Accounting

FILE - In this Oct. 14, 2008, a small child walks toward the front door of the Public Health Service Indian Hospital on the Standing Rock Reservation in Fort Yates. N.D. A federal audit released Monday, July 22, 2019, finds that government hospitals placed Native Americans at increased risk for opioid abuse and overdoses. The audit says a handful of Indian Health Service hospitals, including the Fort Yates Hospital, failed to follow the agency’s protocols for dispensing and prescribing the drug. The Indian Health Service agreed with the more than a dozen recommendations and says changes are in the works. (AP Photo/Will Kincaid, File)
July 22, 2019 - 7:59 pm
FLAGSTAFF, Ariz. (AP) — U.S. government hospitals put Native American patients at increased risk for opioid abuse and overdoses, failing to follow their own protocols for prescribing and dispensing the drugs, according to a federal audit made public Monday. The report by the U.S. Department of...
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FILE - In this Oct. 14, 2008, a small child walks toward the front door of the Public Health Service Indian Hospital on the Standing Rock Reservation in Fort Yates. N.D. A federal audit released Monday, July 22, 2019, finds that government hospitals placed Native Americans at increased risk for opioid abuse and overdoses. The audit says a handful of Indian Health Service hospitals, including the Fort Yates Hospital, failed to follow the agency’s protocols for dispensing and prescribing the drug. The Indian Health Service agreed with the more than a dozen recommendations and says changes are in the works. (AP Photo/Will Kincaid, File)
July 22, 2019 - 4:22 pm
FLAGSTAFF, Ariz. (AP) — U.S. government hospitals put Native American patients at increased risk for opioid abuse and overdoses, failing to follow their own protocols for prescribing and dispensing the drugs, according to a federal audit made public Monday. The report by the U.S. Department of...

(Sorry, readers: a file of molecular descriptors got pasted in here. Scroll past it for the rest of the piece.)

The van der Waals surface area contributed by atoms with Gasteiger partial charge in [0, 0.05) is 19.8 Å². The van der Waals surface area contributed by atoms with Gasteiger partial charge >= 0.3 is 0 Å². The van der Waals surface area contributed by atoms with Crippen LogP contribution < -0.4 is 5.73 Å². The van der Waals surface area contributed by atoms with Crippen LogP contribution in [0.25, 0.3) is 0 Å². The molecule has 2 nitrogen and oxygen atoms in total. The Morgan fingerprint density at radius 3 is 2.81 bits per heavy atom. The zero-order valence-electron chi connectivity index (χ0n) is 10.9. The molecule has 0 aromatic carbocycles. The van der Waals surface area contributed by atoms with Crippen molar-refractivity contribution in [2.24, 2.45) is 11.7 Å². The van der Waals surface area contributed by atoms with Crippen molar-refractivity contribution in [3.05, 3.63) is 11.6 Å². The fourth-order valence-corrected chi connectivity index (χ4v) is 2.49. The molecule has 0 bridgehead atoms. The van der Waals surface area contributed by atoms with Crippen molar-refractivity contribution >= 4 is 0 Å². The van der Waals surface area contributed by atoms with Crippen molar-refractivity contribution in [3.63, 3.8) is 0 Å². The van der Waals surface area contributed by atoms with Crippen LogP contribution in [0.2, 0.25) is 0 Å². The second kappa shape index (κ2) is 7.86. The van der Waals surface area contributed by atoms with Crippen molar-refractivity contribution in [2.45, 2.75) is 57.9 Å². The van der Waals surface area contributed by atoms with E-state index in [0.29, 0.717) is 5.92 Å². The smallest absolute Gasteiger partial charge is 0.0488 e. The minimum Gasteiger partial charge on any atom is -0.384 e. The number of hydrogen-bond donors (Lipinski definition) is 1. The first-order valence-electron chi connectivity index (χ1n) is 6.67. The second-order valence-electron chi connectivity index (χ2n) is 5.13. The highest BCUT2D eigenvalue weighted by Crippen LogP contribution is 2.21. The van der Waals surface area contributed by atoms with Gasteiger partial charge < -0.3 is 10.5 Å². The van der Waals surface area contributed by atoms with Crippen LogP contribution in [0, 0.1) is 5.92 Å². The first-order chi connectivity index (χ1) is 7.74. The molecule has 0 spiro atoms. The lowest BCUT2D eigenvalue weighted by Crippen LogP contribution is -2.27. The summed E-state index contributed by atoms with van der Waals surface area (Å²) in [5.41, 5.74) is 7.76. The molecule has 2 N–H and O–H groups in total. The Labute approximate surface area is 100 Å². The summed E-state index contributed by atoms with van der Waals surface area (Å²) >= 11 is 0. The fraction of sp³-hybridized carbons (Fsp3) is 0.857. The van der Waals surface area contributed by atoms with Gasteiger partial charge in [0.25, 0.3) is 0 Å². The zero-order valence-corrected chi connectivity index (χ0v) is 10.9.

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FILE - In this Oct. 14, 2008, a small child walks toward the front door of the Public Health Service Indian Hospital on the Standing Rock Reservation in Fort Yates. N.D. A federal audit released Monday, July 22, 2019, finds that government hospitals placed Native Americans at increased risk for opioid abuse and overdoses. The audit says a handful of Indian Health Service hospitals, including the Fort Yates Hospital, failed to follow the agency’s protocols for dispensing and prescribing the drug. The Indian Health Service agreed with the more than a dozen recommendations and says changes are in the works. (AP Photo/Will Kincaid, File)
July 22, 2019 - 4:14 pm
FLAGSTAFF, Ariz. (AP) — U.S. government hospitals put Native American patients at increased risk for opioid abuse and overdoses, failing to follow their own protocols for prescribing and dispensing the drugs, according to a federal audit made public Monday. The report by the U.S. Department of...
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FILE - In this July 6, 2019, file photo, motorcyclists participate in a ride in Randolph, N.H., to remember seven bikers killed there in a collision with a pickup truck in June. State transportation officials in Massachusetts are expected to be questioned during a legislative oversight hearing on Monday, July 22, 2019, in Boston, about the Registry of Motor Vehicles' failure to suspend the commercial license of the truck driver charged in the crash that killed the seven motorcyclists in New Hampshire. (Paul Hayes/Caledonian-Record via AP, File)
July 22, 2019 - 3:24 pm
BOSTON (AP) — Massachusetts lawmakers opened and then abruptly suspended their inquiry Monday into troubles at the state motor vehicle department that were exposed by a crash that killed seven motorcyclists. The Legislature's Joint Committee on Transportation voted to recess just minutes into its...
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FILE - In this Oct. 14, 2008, a small child walks toward the front door of the Public Health Service Indian Hospital on the Standing Rock Reservation in Fort Yates. N.D. A federal audit released Monday, July 22, 2019, finds that government hospitals placed Native Americans at increased risk for opioid abuse and overdoses. The audit says a handful of Indian Health Service hospitals, including the Fort Yates Hospital, failed to follow the agency’s protocols for dispensing and prescribing the drug. The Indian Health Service agreed with the more than a dozen recommendations and says changes are in the works. (AP Photo/Will Kincaid, File)
July 22, 2019 - 2:29 pm